Bullying fail paradox

Obviously in today’s society, there’s a great deal of attention being given towards the age old practice of bullying. If you base it off of perception, then it’s safe to believe that bullying is the number one cause of pretty much everything horrible in the United States, surpassing disease, obesity and bears.

But before I go completely off tangent in another exaggerated introduction, let’s get back to the point. As PSAs like the one the WWE runs every single week, when it comes to bullying, one of the first things that is advised towards children, is to tell someone. Preferably an adult or someone with authoritative power, to try and put a stop to it.

Ah, Clayton County, Georgia. Where failure isn’t just a common occurrence, but pretty much a way of life. Long story short: kid who is being bullied does what he’s supposed to do, and tells someone. His 59-year old great aunt. Great aunt goes to kid’s school to confront bully and tells him:

If you put your hands on my child, I will (mess) you up, your momma and your whole generation.

And in a twist of irony, bully goes and tells someone that he was being bullied. The Clayton County sheriff’s department.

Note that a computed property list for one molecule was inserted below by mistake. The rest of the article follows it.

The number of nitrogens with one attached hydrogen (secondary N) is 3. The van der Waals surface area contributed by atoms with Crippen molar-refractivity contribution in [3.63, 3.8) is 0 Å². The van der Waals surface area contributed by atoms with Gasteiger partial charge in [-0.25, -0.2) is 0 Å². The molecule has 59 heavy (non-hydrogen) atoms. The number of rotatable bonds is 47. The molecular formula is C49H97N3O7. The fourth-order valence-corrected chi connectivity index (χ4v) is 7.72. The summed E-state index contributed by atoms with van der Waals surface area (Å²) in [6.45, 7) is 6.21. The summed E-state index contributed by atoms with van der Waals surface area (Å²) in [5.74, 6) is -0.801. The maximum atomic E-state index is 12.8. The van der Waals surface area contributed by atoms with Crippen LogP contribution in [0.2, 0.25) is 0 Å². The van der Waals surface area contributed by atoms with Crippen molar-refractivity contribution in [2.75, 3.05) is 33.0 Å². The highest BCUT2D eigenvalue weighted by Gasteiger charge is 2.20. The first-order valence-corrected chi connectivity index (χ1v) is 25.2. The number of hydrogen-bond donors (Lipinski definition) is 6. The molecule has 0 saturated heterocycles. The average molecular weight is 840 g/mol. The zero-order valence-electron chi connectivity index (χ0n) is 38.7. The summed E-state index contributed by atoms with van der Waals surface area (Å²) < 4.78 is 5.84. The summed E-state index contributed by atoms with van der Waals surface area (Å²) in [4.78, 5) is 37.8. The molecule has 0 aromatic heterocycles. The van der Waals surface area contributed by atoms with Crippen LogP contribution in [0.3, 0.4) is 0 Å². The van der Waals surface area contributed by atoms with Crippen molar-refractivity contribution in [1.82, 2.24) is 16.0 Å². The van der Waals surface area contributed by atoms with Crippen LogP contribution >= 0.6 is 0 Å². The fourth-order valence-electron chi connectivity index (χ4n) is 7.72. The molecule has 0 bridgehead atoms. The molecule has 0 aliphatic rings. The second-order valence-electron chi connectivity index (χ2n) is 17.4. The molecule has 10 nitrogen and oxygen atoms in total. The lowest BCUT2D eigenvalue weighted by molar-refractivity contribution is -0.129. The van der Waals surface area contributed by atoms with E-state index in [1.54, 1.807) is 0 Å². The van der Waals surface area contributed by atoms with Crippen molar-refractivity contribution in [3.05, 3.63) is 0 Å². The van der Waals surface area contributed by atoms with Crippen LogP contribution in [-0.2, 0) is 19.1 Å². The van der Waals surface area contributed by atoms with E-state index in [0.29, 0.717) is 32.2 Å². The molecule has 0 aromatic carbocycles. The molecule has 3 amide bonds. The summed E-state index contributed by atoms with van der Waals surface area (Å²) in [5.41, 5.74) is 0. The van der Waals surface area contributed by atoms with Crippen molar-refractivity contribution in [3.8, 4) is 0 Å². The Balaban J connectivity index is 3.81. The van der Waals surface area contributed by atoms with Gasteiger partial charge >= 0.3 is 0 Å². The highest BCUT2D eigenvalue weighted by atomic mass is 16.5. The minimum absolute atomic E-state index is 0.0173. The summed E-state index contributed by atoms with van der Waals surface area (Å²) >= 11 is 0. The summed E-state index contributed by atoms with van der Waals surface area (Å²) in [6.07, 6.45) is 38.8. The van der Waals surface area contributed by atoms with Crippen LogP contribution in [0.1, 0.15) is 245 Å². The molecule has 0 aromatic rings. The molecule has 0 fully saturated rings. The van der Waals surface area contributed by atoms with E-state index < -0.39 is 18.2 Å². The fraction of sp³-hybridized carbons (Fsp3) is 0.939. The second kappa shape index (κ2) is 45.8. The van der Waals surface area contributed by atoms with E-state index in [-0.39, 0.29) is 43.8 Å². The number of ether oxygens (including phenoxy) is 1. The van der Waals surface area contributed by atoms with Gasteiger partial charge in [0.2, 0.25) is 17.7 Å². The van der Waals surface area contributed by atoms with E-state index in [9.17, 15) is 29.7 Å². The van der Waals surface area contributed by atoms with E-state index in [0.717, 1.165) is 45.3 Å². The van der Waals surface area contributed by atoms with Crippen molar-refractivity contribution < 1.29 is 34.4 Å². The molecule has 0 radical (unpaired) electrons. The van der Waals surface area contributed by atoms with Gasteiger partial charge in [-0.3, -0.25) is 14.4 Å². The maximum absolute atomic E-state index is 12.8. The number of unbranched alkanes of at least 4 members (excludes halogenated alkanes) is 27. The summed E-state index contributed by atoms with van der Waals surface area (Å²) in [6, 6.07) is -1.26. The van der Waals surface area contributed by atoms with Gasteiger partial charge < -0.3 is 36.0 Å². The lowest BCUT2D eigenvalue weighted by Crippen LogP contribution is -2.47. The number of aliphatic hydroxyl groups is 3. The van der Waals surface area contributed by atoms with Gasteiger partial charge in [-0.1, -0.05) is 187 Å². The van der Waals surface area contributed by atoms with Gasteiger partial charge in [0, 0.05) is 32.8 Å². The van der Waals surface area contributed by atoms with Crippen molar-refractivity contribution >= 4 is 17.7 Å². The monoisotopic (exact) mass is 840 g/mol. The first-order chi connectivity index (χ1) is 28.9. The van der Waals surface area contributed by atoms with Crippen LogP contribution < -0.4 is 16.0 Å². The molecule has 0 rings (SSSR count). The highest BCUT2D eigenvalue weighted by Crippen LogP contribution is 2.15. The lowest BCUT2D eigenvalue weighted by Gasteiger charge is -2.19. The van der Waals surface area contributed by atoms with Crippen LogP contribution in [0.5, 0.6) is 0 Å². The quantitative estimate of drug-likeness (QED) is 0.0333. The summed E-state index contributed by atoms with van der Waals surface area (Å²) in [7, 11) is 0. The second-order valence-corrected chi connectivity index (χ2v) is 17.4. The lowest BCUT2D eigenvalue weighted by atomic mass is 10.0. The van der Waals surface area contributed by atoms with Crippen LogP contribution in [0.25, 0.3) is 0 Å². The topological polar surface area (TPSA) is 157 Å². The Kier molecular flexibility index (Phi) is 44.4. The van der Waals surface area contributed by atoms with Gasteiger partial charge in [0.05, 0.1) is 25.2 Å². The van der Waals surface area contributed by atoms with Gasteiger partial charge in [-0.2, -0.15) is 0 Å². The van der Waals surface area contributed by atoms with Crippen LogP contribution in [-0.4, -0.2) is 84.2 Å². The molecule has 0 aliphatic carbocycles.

In the end, the 59-year old great aunt is arrested, and everyone loses. There’s no way the 59-year old aunt is going to be able to post the $5,000 bond. The bully is going to be outed as a pussy for tattling to the cops when he was bullied. And the great-nephew of the arrested woman is going to get it the worst, because not only is he now going to be known as the kid whose big-bad-mean great aunt will show up to the school to defend him, but now that the bully is going to get bullied for being a pussy, he’s going to take it out doubly worse on the kid, for humiliating him and ruining his cred.

Everyone loses, the bullying won’t stop, and will in fact probably get worse, and the chain extended. Game over, and good night, Clayton County. Don’t ever change, because where else would I get my local amusement from?

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